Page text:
Wastewater samples prove everyone infected with COVID-19 releases a little of the rapidly evolving disease, according to researchers at Western University in London, Ontario.
While researchers say the wastewater is not known to be infectious, it does show that COVID-19—the root cause of 2.7 million deaths worldwide—is widespread even in communities with low confirmed case rates.
“What ends up in the wastewater is degraded and is very unlikely to actually infect people, we believe,” said Christopher DeGroot, professor at Western Engineering. “That said, wastewater surveillance can serve as an early warning system for COVID-19 outbreaks in our communities—making it vitally important to public health and safety.”
DeGroot is leading a study collecting wastewater samples from a number of strategic locations in London, and analyzed at Western’s Imaging Pathogens for Knowledge Translation (ImPaKT) Facility.
Wastewater surveillance is a proven method for mapping community infection rates when result wait times for COVID-19 nasal swab tests are lengthy or even delayed.
This testing initiative by Western is a continuation of sampling collected by University of Windsor, which was launched in November 2020 with weekly local collection and testing, and ramping up recently to three times a week.
“We’re detecting leftover RNA (ribonucleic acid) fragments in the wastewater that come from infected individuals,” said DeGroot. “Those fragments are readily concentrated and detected, but don’t pose a public health risk.”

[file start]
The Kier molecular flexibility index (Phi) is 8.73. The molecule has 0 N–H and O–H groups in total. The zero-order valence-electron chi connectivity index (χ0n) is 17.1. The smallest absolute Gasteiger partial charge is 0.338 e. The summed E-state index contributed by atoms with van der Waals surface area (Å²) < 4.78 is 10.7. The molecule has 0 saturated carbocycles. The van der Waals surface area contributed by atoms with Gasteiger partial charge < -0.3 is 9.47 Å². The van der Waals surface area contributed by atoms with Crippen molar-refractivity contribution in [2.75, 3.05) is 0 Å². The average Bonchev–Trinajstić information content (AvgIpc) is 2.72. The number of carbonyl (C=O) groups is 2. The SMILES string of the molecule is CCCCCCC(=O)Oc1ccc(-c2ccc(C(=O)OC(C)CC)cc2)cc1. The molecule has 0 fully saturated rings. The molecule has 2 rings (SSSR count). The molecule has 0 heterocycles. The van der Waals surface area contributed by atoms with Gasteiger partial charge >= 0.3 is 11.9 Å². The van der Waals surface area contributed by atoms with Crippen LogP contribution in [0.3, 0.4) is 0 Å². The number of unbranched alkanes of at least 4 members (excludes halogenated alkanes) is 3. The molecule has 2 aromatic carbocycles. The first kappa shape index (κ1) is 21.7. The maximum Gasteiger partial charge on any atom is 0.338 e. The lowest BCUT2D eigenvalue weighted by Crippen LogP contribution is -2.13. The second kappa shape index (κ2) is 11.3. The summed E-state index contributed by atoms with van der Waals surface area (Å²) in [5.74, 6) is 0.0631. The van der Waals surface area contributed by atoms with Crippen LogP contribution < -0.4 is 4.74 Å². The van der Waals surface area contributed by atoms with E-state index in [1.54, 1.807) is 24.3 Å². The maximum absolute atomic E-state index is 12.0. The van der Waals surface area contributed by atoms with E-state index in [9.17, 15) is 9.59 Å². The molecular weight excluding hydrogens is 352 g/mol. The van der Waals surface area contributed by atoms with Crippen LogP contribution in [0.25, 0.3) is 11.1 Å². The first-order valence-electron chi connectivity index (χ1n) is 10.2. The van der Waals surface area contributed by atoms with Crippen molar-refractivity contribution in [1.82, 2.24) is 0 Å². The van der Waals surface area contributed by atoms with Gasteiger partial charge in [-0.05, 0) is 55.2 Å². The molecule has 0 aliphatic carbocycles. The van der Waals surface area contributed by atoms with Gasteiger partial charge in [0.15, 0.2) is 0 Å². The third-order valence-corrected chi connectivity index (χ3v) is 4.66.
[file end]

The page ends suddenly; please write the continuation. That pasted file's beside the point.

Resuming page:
Ribonucleic acid, which can be used for vaccine development, carries genetic information in certain viruses, especially in retroviruses like HIV.
DeGroot says results from wastewater samples which cover asymptomatic and symptomatic infected people should precede reported cases and clinical data collected by the Middlesex-London Health Unit at least by a few days, maybe even a week, serving as an effective warning sign for future outbreaks in the city.
“We’ll be watching very closely for any increase in the viral load showing up in the wastewater, especially as we start to reopen the city and vaccines are being distributed,” said DeGroot. “We think this is a really valuable tool.”
Western is also working on similar wastewater and environmental projects related to COVID-19 with Schulich, the Ivey Business School, Western’s Human Environments Analysis Laboratory (HEAL), the Institute for Chemicals and Fuels from Alternative Resources (ICFAR), and in collaboration with Trojan Technologies and USP Technologies in London.